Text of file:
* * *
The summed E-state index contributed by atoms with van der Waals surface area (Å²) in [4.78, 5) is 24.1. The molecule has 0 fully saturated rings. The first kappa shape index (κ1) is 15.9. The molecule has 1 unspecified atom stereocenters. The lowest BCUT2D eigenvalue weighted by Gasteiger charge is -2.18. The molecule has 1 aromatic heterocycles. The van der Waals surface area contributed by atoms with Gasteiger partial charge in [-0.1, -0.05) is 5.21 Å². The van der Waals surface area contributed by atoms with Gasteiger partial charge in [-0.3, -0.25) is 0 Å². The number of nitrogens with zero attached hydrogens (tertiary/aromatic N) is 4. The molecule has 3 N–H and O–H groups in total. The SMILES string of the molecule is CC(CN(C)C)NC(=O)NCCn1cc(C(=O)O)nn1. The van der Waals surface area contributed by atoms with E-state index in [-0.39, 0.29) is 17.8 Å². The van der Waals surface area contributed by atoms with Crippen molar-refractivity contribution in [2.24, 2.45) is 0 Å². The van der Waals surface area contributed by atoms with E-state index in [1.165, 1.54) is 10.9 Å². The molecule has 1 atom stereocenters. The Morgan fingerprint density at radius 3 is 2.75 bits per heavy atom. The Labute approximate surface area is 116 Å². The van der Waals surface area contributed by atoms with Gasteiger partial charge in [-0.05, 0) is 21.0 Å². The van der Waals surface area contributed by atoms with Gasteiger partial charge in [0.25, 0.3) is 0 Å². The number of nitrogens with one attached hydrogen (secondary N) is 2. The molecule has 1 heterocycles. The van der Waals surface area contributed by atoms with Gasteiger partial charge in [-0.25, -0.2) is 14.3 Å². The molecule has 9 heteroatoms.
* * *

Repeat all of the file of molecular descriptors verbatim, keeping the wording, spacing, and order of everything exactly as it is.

The summed E-state index contributed by atoms with van der Waals surface area (Å²) in [4.78, 5) is 24.1. The molecule has 0 fully saturated rings. The first kappa shape index (κ1) is 15.9. The molecule has 1 unspecified atom stereocenters. The lowest BCUT2D eigenvalue weighted by Gasteiger charge is -2.18. The molecule has 1 aromatic heterocycles. The van der Waals surface area contributed by atoms with Gasteiger partial charge in [-0.1, -0.05) is 5.21 Å². The van der Waals surface area contributed by atoms with Gasteiger partial charge in [-0.3, -0.25) is 0 Å². The number of nitrogens with zero attached hydrogens (tertiary/aromatic N) is 4. The molecule has 3 N–H and O–H groups in total. The SMILES string of the molecule is CC(CN(C)C)NC(=O)NCCn1cc(C(=O)O)nn1. The van der Waals surface area contributed by atoms with E-state index in [-0.39, 0.29) is 17.8 Å². The van der Waals surface area contributed by atoms with Crippen molar-refractivity contribution in [2.24, 2.45) is 0 Å². The van der Waals surface area contributed by atoms with E-state index in [1.165, 1.54) is 10.9 Å². The molecule has 1 atom stereocenters. The Morgan fingerprint density at radius 3 is 2.75 bits per heavy atom. The Labute approximate surface area is 116 Å². The van der Waals surface area contributed by atoms with Gasteiger partial charge in [-0.05, 0) is 21.0 Å². The van der Waals surface area contributed by atoms with Gasteiger partial charge in [0.25, 0.3) is 0 Å². The number of nitrogens with one attached hydrogen (secondary N) is 2. The molecule has 1 heterocycles. The van der Waals surface area contributed by atoms with Gasteiger partial charge in [-0.25, -0.2) is 14.3 Å². The molecule has 9 heteroatoms.